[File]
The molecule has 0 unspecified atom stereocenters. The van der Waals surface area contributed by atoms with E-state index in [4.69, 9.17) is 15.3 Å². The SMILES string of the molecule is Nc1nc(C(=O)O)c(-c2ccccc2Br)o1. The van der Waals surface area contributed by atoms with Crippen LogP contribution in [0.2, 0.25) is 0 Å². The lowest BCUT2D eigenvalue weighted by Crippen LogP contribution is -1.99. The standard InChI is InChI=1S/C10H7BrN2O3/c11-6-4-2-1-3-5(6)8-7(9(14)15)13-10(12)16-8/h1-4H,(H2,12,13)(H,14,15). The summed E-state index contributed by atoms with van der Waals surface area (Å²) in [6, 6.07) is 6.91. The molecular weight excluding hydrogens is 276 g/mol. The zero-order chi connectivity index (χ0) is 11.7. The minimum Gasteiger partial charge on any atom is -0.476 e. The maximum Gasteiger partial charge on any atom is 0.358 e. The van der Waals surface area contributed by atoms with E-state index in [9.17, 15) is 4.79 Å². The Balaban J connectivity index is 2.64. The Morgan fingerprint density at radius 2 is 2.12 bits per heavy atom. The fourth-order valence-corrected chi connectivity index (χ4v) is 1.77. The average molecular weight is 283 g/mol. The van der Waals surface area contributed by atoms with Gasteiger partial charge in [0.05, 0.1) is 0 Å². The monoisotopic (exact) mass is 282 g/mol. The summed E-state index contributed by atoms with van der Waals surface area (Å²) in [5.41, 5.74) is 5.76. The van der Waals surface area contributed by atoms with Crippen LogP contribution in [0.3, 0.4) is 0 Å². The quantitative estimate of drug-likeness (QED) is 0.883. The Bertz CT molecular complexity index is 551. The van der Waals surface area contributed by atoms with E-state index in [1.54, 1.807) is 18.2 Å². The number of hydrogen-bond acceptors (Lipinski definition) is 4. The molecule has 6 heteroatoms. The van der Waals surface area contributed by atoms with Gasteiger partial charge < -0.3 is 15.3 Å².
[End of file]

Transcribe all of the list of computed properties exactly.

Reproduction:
The molecule has 0 unspecified atom stereocenters. The van der Waals surface area contributed by atoms with E-state index in [4.69, 9.17) is 15.3 Å². The SMILES string of the molecule is Nc1nc(C(=O)O)c(-c2ccccc2Br)o1. The van der Waals surface area contributed by atoms with Crippen LogP contribution in [0.2, 0.25) is 0 Å². The lowest BCUT2D eigenvalue weighted by Crippen LogP contribution is -1.99. The standard InChI is InChI=1S/C10H7BrN2O3/c11-6-4-2-1-3-5(6)8-7(9(14)15)13-10(12)16-8/h1-4H,(H2,12,13)(H,14,15). The summed E-state index contributed by atoms with van der Waals surface area (Å²) in [6, 6.07) is 6.91. The molecular weight excluding hydrogens is 276 g/mol. The zero-order chi connectivity index (χ0) is 11.7. The minimum Gasteiger partial charge on any atom is -0.476 e. The maximum Gasteiger partial charge on any atom is 0.358 e. The van der Waals surface area contributed by atoms with E-state index in [9.17, 15) is 4.79 Å². The Balaban J connectivity index is 2.64. The Morgan fingerprint density at radius 2 is 2.12 bits per heavy atom. The fourth-order valence-corrected chi connectivity index (χ4v) is 1.77. The average molecular weight is 283 g/mol. The van der Waals surface area contributed by atoms with Gasteiger partial charge in [0.05, 0.1) is 0 Å². The monoisotopic (exact) mass is 282 g/mol. The summed E-state index contributed by atoms with van der Waals surface area (Å²) in [5.41, 5.74) is 5.76. The van der Waals surface area contributed by atoms with Crippen LogP contribution in [0.3, 0.4) is 0 Å². The quantitative estimate of drug-likeness (QED) is 0.883. The Bertz CT molecular complexity index is 551. The van der Waals surface area contributed by atoms with E-state index in [1.54, 1.807) is 18.2 Å². The number of hydrogen-bond acceptors (Lipinski definition) is 4. The molecule has 6 heteroatoms. The van der Waals surface area contributed by atoms with Gasteiger partial charge < -0.3 is 15.3 Å².